# Lusin's theorem

Lusin's theorem (Redirected from Luzin's theorem) Jump to navigation Jump to search This article is about the theorem of real analysis. For the separation theorem in descriptive set theory, see Lusin's separation theorem.

In the mathematical field of real analysis, Lusin's theorem (or Luzin's theorem, named for Nikolai Luzin) or Lusin's criterion states that an almost-everywhere finite function is measurable if and only if it is a continuous function on nearly all its domain. In the informal formulation of J. E. Littlewood, "every measurable function is nearly continuous".

Contents 1 Classical statement 2 General form 3 On the proof 4 References Classical statement For an interval [a, b], let {displaystyle f:[a,b]rightarrow mathbb {C} } be a measurable function. Then, for every ε > 0, there exists a compact E ⊆ [a, b] such that f restricted to E is continuous and {displaystyle mu (E)>b-a-varepsilon .} Note that E inherits the subspace topology from [a, b]; continuity of f restricted to E is defined using this topology.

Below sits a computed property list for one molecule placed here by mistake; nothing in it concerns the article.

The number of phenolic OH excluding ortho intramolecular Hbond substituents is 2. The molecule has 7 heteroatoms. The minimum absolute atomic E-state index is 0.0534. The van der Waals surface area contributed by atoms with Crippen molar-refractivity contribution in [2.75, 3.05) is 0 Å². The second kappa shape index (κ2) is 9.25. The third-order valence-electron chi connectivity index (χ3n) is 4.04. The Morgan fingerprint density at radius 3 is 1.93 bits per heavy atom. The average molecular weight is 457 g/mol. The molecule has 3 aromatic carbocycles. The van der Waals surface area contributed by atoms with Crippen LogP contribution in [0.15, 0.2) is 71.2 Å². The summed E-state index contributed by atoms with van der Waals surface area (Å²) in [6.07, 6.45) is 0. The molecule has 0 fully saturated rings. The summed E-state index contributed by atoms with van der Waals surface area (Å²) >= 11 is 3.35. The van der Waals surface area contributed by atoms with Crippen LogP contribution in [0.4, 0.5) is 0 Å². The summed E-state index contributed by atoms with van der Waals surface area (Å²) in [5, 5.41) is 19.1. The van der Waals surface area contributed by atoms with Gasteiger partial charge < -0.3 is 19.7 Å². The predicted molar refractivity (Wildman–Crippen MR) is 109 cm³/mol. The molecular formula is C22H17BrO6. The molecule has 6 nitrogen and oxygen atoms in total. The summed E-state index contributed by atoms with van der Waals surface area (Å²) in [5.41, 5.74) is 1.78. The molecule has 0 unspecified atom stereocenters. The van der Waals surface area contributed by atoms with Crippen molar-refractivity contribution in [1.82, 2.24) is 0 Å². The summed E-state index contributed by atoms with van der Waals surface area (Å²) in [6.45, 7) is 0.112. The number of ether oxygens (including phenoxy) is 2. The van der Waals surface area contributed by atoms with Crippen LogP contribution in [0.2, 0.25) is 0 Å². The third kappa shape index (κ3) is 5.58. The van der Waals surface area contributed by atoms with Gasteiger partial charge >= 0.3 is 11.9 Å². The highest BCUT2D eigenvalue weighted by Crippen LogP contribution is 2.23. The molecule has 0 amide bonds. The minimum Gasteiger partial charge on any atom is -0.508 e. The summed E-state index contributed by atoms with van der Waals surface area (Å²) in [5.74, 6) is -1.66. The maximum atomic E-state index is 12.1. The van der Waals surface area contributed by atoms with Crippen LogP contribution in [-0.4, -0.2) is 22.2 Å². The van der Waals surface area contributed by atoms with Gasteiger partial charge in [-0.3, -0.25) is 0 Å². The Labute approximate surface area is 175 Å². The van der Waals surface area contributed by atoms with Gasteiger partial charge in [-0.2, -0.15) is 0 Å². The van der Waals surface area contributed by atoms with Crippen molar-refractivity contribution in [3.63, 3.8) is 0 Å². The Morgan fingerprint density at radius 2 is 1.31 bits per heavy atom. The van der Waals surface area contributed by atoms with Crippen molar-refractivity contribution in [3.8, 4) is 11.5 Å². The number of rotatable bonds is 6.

Also for any function f, defined on the interval [a, b] and almost-everywhere finite, if for any ε > 0 there is a function ϕ, continuous on [a, b], such that the measure of the set {displaystyle {xin [a,b]:f(x)neq phi (x)}} is less than ε, then f is measurable.[1] General form Let {displaystyle (X,Sigma ,mu )} be a Radon measure space and Y be a second-countable topological space equipped with a Borel algebra, and let {displaystyle f:Xrightarrow Y} be a measurable function. Given {displaystyle varepsilon >0} , for every {displaystyle Ain Sigma } of finite measure there is a closed set {displaystyle E} with {displaystyle mu (Asetminus E)

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